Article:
Strong 4Q Helps Norfolk Southern Finish Year With a Flourish

Norfolk Southern train hauling J.B. Hunt containers
John Sommers II for Transport Topics

Norfolk Southern Corp. released on Jan. 24 results for the fourth quarter and full-year 2017, beating analyst expectations and growing its intermodal revenues by 14% in the quarter.

In the fourth quarter, excluding the impact of U.S. tax reform, the railroad reported net income of $486 million on revenues of $2.7 billion, a rise of 7% from the same period a year ago. Analysts surveyed by Bloomberg News expected earnings of $446 million on revenues of $2.6 billion.

Diluted earnings per share for the quarter were $1.69, a rise of 19% from a year ago. Analysts predicted $1.55.

“Norfolk Southern is open for growth, and we are optimistic as we head into 2018 that the current economic environment will provide an opportunity for continuing growth,” CEO James Squires said.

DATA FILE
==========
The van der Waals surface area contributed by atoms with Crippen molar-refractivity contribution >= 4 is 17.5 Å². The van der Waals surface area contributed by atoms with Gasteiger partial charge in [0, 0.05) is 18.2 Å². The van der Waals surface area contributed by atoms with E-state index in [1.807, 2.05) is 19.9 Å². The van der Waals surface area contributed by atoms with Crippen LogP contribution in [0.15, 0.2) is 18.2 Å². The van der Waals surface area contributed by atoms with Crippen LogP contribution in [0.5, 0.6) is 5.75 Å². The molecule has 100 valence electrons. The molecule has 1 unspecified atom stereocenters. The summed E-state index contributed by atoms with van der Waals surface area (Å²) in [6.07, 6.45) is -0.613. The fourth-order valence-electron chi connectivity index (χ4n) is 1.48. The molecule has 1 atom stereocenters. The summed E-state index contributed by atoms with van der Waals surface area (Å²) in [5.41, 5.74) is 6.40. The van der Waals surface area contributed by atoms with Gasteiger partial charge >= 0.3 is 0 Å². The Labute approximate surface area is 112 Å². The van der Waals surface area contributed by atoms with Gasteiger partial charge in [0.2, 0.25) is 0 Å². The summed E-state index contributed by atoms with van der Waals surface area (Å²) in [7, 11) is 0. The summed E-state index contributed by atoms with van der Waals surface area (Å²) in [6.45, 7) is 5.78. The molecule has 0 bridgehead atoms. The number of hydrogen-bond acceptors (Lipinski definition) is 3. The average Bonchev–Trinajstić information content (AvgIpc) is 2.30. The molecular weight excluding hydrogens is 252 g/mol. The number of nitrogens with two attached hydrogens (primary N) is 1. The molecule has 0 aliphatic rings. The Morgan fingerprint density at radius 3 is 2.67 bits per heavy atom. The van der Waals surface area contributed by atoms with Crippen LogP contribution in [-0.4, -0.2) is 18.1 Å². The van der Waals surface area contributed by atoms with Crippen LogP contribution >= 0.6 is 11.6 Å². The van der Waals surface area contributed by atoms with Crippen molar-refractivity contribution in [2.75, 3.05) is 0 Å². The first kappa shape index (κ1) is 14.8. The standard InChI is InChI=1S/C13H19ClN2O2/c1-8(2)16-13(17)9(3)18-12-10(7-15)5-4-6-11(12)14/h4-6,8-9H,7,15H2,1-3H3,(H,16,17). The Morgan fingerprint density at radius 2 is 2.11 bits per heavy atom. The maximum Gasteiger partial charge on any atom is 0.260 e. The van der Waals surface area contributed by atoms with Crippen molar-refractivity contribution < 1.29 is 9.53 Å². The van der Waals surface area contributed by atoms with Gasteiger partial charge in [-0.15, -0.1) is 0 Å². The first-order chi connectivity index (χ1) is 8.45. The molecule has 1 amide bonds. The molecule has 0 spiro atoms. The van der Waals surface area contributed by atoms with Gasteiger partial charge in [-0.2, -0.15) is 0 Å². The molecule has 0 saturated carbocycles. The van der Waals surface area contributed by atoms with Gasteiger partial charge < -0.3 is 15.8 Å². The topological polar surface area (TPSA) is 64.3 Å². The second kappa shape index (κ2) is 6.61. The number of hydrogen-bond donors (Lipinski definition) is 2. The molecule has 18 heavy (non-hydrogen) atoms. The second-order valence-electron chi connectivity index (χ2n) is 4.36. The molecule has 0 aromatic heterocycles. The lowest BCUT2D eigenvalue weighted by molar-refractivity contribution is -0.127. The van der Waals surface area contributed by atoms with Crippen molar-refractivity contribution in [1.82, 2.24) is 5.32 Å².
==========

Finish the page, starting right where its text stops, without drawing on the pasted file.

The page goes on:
When including the impact of the U.S. tax reform act enacted in December, the firm recorded net income of $3.9 billion and diluted earnings per share of $13.79. The tax changes added nearly $3.5 billion to net income in the quarter and for the year, and increased diluted earnings per share by $12.10 in the quarter and $12 for the year.

For the quarter, the intermodal segment reported a record $667 million in revenues, a rise of 14% from a year ago. That translated to $629 revenue per unit, an 8% increase, and $549 per unit less fuel costs.

Operating revenues for 2017 rose 7% to $10.6 billion with overall volumes rising 5%. Adjusted net income for the year was $1.9 billion, meeting analyst expectations, and a 15% increase from 2016. Earnings per share came in at $6.61, a rise of 18%, and topping analyst expectations of $6.48 a share.

The company said revenues for the year were driven higher by tightened truck capacity and e-commerce growth, a rebound in the coal market and increased steel production and drilling activity.

Norfolk Southern also named John Scheib executive vice president law and administration and chief legal officer effective March 1. Scheib succeeds William Galanko, who is retiring after 28 years with the railroad. Before joining Norfolk Southern, Scheib was chief of staff and counsel to the chairman of the U.S. Surface Transportation Board. He also was counsel to the railroad subcommittee of the U.S. House of Representatives.

Norfolk Southern operates 19,500 route miles in 22 states and the District of Columbia.